“I recently reviewed a really complicated design. We went through the design with the customer, and they had fine lines and spacing for a differential pair, but the travel for the pair was only ½”. I asked them if they really needed that impedance because there is a big round pad that goes to other big round pads, and the impedance has never been stabilized for that line width. We suggested that we disregard any impedance requirements, make a wider space, and get better yields when there is no impedance happening in that layer. They agreed and changed the requirement and had more space and line width. In the end, we had simplified that design to achieve what they wanted, but it took months of back and forth.”
As noted in my other articles, when one customer experiences a problem in product design, there is a fairly high likelihood that others will as well. This is due to product developers using similar types of components for similar types of product designs, and as a result, they end up making the same mistakes.
From his perspective, Gerry says, “One problem I see, when using microvias, is stacking microvias greater than two. From what we have learned about reliability and doing reliability testing, you can’t get consistently good results when you do this. Now, most people are designing away from this.”
Gerry is a regular contributor to Altium’s resource blogs. He notes, “Recently, I wrote about developers removing non-functional pads in their designs and thinking that in so doing they have extra room to move the trace towards the drill. This is a common assumption. IPC 2221 actually tells you not to do this. It says ‘route with the pads in and when you are done, remove the non-functional pads.’ You have to route as if they are there.”
So, just how big is this mistake? Gerry explains, “My recent Altium blog post was about this topic. That post had over 14,000 views.”
As stated above, another current problem facing the industry revolves around developers wanting more copper in drilled holes than what IPC specifies. Gerry notes, “I think this problem comes from folks not understanding the annular ring requirements and how they are pushing the aspect ratios higher. They say, ‘I have this pad size, this drill and I want it epoxy filled.’ I explain to them that they are pushing the limits of the plating in the hole for the aspect ratio, pushing the limits of getting the epoxy to meet IPC, and pushing the limits of meeting the annular ring requirements. If just one of the annular rings fails, the whole panel is rejected.”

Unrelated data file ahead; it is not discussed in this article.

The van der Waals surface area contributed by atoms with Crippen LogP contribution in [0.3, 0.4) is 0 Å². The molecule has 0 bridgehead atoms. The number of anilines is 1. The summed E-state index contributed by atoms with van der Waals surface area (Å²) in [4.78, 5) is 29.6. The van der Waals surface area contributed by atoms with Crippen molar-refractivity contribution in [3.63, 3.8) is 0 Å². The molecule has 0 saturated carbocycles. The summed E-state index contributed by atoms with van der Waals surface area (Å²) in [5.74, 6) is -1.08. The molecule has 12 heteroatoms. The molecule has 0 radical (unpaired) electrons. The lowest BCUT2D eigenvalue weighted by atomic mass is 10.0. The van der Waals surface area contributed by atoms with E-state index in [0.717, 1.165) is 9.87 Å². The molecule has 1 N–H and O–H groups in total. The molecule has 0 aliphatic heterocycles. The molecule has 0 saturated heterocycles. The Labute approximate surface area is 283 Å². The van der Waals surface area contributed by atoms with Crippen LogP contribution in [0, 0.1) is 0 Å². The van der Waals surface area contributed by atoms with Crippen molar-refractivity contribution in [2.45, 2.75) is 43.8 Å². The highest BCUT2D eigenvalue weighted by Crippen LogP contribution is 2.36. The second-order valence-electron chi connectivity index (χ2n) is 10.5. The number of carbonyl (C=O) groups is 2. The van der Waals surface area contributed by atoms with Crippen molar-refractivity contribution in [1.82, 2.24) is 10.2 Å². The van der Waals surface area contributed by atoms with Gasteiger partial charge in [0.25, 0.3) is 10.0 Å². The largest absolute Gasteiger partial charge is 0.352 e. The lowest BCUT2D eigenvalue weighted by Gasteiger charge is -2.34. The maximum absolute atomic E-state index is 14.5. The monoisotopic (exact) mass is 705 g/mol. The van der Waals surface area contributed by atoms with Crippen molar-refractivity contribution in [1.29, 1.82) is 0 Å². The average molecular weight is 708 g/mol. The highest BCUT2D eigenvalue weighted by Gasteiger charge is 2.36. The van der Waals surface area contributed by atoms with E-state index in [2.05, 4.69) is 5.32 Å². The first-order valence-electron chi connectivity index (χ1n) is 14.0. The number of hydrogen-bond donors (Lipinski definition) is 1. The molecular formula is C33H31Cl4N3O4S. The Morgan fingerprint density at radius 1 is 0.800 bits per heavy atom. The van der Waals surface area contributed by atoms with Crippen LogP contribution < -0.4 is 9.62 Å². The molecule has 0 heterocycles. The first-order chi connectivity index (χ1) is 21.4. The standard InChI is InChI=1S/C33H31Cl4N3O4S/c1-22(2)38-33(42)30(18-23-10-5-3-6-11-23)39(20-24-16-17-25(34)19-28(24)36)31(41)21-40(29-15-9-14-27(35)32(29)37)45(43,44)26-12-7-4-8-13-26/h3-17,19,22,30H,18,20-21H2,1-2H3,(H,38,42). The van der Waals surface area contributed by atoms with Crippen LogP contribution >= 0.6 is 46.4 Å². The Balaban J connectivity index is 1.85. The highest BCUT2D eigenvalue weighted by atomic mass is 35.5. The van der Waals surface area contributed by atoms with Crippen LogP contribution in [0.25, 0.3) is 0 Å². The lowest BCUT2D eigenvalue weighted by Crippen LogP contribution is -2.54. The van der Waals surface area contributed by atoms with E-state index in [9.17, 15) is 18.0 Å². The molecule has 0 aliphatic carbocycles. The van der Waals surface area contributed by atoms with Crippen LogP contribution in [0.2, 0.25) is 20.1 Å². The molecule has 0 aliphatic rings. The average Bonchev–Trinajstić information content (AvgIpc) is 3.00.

I asked him if he runs into the same thing that others see in terms of people not understanding the difference between the outside diameter and the inside diameter of a drilled hole. He states, “All the time and then they also want a certain amount of annular ring. I have to explain to them that when there is copper plating, solder, and tin-lead plated reflow in the hole, we have to drill the hole six mils larger than the finished hole size. That extra six mils diameter means you have to add 3 mils to the annular ring in order for it to meet the IPC requirement. Many people don’t understand this, and it becomes difficult if someone calls out a via +/- 3 for a via size. That is the diameter that we are going to drill. It is not the finished hole size. I explain that if they give us enough annular ring on the component holes, then things are fine. It needs to be stated on the print that the hole size is +/- the drill size. This means that they understand that I can finish the hole at any size that works. This hen allows me to use the drill size that gives me the best processing.”
Another issue that Gerry encounters is tangency. “Class 3 is 1 mil and Class 2 is breakout. Tangency is what is in the middle. It’s not even defined. I am going to explain tangency in a blog and what has to be done in designing the teardrop to accommodate it.”